BJJ is a great fitness activity and a wonderful sport. But at it’s core Brazilian Jiu-jitsu is still a martial art.
The word ‘martial’ is defined as “being related to fighting or war“. And that means you have to be ready throw down should the s**t hit the fan out there in the cold, cruel world.
I recently talked to John Perretti, the former matchmaker for both the Ultimate Fighting Championship and the Extreme Fighting Championship.
In our fifty minute interview John and I discussed the early days of the sport, how he found and selected fighters, brain trauma in the combat sports, his disdain for the current state of the UFC, and much more.
Last week I published my contentious, ‘Does MMA Make You Stupid‘ article. Since then there have been a few more developments on the concussion controversy, so I figured it was worth sharing the updates so as to keep you in the loop.
UPDATE 1: STEPHAN KESTING ON THE NHB NEWS PODCAST
Over the weekend I was contacted by Eddie Goldman, the Godfather of MMA, from the NHB News website and podcast. (more…)
MMA has been my guilty pleasure for a long time.
On the one hand, I’m a huge fan. I’ve been watching the UFC since its inauguration in 1993, and have enjoyed fights in Pride FC, Shooto, WEC, Strikeforce, Bellator, and many other organisations. I have good friends who are professional fighters, and have helped them prepare for their fights. And I have nothing but respect for the skill, athleticism and mental toughness of the modern MMA fighter.
Hey, we’re having another Grapplearts T Shirt Giveaway! This time three lucky readers are going to get a coveted Grapplearts T shirt shipped directly to their home!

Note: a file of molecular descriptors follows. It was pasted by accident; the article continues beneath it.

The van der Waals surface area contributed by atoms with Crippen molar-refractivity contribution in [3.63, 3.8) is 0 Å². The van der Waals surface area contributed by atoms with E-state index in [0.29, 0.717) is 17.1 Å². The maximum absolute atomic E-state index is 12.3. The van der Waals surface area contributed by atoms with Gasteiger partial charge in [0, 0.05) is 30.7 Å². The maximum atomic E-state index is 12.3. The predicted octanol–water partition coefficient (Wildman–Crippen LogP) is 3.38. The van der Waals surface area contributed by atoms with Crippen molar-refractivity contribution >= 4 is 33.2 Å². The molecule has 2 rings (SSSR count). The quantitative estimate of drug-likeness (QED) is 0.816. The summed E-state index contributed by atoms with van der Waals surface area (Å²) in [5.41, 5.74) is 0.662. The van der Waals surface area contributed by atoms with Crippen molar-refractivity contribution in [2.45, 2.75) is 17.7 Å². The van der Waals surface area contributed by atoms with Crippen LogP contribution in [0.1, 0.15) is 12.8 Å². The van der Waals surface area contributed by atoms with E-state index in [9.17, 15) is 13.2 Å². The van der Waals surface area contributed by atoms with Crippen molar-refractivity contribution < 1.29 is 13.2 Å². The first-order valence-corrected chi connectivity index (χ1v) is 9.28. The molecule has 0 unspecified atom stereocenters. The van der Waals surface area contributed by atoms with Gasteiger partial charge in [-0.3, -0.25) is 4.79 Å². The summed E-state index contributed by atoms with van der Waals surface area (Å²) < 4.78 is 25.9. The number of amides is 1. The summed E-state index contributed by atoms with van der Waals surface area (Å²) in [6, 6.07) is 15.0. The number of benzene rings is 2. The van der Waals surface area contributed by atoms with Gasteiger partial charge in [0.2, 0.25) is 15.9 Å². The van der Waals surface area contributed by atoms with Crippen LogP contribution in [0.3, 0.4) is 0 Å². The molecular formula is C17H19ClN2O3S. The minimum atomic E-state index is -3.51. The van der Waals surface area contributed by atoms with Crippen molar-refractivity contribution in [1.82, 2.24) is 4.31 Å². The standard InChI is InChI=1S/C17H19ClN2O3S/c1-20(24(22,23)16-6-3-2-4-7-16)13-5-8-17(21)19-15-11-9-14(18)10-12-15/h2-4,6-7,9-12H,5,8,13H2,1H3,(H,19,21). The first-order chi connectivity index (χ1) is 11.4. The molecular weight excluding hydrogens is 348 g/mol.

This is an interview with one of my most influential teachers – 9th degree Kajukenbo Karate black belt Philip Gelinas. Philip is also a high-ranking instructor in several different Filipino martial art systems, a BJJ brown belt, an instructor in Combat Submission Wrestling, and was recently inducted into the Black Belt Hall of Fame. (more…)
Stephan’s note: today I interview Burton Richardson who has spent decades researching the training methods that make martial arts techniques practical, reliable, and functional. His approach is very applicable to street self defence, but is equally valid for anyone wanting to compete. (more…)
Over the years a lot of readers have had their photos of grappling action appear on the Grapplearts Featured Photo page. Some photos were taken by professional photographers, but the majority were taken by amateurs, sometimes even just snapped on on iPhone at the local tournament or open mat.
People love these photos, which is why we’ve recently been cross-posting them on the Grapplearts Facebook page as well…
Some people might not be the greatest grapplers but are still notoriously hard to submit. Obviously technique is important, but there’s more to slipping out of submission than just knowing the escape techniques. (more…)
In case you were hiding under a rock, Ronda Rousey fought Liz Carmouche last night at UFC 157. She both validated her UFC Women’s Bantamweight title, and made history by being in the first-ever women’s match in the the UFC.
And just in case you were under that aforementioned rock, despite a very spirited fight by Liz Carmouche, Ronda won the match with an armbar at 4:49 of the first round. (more…)